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The Utah House moved Tuesday to toughen seat-belt laws, but decided to hold off — for now — on a plan that would weaken a texting ban.

House members voted 42-32 to advance House Bill 79 to the Senate. The bill makes it easier to enforce seat-belt laws. They also passed by voice vote a motion to hold House Bill 63, which would make it more difficult for police to issue tickets for texting behind the wheel.

Rep. Lee Perry, a Utah Highway Patrol lieutenant, pushed the seat-belt bill, saying he investigated too many fatal accidents in which seat belts easily could have prevented deaths.

The Perry Republican's bill would make failure to wear a seat belt a primary offense, meaning officers could stop and cite people directly for the lapse. Currently, Utah has a "secondary" law for those 18 and older. A $45 ticket can be issued only when an officer stops a vehicle for another reason.

HB79 was amended to allow only a warning for a first offense. It would also waive a first fine later if a driver were willing to take a free, online safety course. Perry said these changes show the bill's emphasis is education, rather than punishment.

Perry said surveys show "17 percent of Utah drivers do not wear seat belts, but cause 50 percent of the fatalities."

Numerous lawmakers argued the bill would infringe on personal freedom. "Give liberty one win this session," said Rep. Dan McCay, R-Riverton, speaking against the bill.

Perry countered that better enforcement of seat-belt laws does not infringe on freedom any more than enforcing laws against running red lights, speeding or making improper turns.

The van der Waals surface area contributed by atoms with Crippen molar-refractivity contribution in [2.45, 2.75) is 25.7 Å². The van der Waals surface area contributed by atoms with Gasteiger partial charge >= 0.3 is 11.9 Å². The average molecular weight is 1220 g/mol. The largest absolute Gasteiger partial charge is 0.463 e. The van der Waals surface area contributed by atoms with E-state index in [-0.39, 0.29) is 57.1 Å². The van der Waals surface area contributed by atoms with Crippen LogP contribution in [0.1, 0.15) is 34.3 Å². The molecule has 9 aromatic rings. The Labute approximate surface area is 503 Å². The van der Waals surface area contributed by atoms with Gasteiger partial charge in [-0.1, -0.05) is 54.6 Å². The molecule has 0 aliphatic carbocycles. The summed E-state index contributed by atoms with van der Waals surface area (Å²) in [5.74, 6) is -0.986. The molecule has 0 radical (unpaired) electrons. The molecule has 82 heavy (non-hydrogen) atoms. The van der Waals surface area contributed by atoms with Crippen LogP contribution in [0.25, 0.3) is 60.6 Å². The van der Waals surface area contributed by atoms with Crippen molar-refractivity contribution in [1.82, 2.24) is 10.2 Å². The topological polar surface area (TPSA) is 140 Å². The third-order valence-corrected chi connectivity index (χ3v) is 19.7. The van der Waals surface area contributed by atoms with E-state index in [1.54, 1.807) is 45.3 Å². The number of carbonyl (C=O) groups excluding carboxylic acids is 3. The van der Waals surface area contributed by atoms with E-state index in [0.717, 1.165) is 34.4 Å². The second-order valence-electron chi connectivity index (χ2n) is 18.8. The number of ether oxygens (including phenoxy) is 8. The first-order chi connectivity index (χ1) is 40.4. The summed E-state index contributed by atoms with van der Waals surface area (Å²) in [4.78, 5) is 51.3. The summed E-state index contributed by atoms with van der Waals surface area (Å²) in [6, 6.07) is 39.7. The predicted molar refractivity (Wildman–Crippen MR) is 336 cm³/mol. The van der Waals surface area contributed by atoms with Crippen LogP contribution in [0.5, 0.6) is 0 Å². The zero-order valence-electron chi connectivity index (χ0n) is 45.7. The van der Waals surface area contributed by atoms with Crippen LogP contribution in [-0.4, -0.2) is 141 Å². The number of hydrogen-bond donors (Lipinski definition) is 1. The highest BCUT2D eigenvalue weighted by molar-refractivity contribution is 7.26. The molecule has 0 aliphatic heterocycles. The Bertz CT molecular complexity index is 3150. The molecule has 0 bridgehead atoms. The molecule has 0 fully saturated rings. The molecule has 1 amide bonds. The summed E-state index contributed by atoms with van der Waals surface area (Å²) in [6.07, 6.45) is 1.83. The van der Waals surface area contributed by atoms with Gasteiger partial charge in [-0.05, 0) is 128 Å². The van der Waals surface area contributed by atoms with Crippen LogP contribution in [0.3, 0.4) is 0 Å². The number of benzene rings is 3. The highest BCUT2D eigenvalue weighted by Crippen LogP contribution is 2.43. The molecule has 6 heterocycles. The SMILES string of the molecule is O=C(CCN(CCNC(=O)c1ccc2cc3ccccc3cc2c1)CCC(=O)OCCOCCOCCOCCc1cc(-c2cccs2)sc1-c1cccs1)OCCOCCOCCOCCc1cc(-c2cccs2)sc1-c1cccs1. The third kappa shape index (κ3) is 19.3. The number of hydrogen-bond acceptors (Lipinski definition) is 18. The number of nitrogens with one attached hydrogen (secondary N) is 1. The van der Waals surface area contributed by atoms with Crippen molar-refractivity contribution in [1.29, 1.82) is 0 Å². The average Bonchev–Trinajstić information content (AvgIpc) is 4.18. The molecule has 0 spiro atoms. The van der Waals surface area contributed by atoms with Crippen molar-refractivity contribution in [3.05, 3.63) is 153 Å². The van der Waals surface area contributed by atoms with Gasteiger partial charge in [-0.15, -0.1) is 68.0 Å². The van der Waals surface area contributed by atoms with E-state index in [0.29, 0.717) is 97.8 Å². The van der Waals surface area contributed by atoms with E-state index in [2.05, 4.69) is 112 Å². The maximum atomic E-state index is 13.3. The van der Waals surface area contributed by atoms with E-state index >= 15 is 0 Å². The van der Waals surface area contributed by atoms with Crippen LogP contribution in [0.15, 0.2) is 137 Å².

Rep. Keven Stratton, R-Orem, said at least nine states with primary laws have seat-belt usage rates worse than Utah's — proof, he said, the law is not needed, and just hurts freedom.

Perry argued that unbuckled drivers may not only hurt themselves, but can become projectiles in crashes and injure passengers. They can also lose control of cars more easily during swerving, and cause crashes harming other motorists.

Meanwhile, on texting while driving, Rep. Jacob Anderegg, R-Lehi, said his HB63 would take a step back from a law enacted last year outlawing the manipulation of a phone while driving. Police claimed it was needed because too many people escaped tickets for texting by claiming they were just dialing a phone.

Anderegg said his bill, as now amended, would allow one-button dialing on cellphones with voice commands, and similar one-button commands for music or other apps. It would still allow police to pull over a car if the driver is holding a phone while weaving or showing other unsafe behavior.

The Utah Highway Patrol had opposed the bill in committee, arguing it would again make it difficult to issue tickets for texting. The agency said it has used the law to pull over and cite or warn 1,086 drivers since the law took effect in May.

Numerous legislators questioned the wisdom of taking a step back, and urged more study and work on the bill.

"This is deadly serious," said Rep. Steve Handy, R-Layton, noting that research at the University of Utah has shown that cellphone communication while driving is as dangerous as drunken driving. He opposed the bill.

Rep. Lowry Snow, R-Santa Clara, said the year-old law should be given more of a chance and not changed without an adequate trial period.

On the other side of Capitol Hill, the Senate Transportation Committee on Tuesday passed Senate Bill 162 on a 3-1 vote to toughen last year's anti-texting bill. Sen. Steve Urquhart, R-St. George, who sponsored last year's bill, said it is now time to outlaw use of all but hands-free cellphones for drivers.

"When we are focused on our phones, we are not focused on driving," he said.

The bill was supported by several insurance companies, who noted that research at the University of Utah has shown that cellphone communication while driving is as dangerous as drunken driving.

However, a few citizens and the libertarian Libertas Institute said it goes too far, and would infringe on rights. That bill now moves to the full Senate.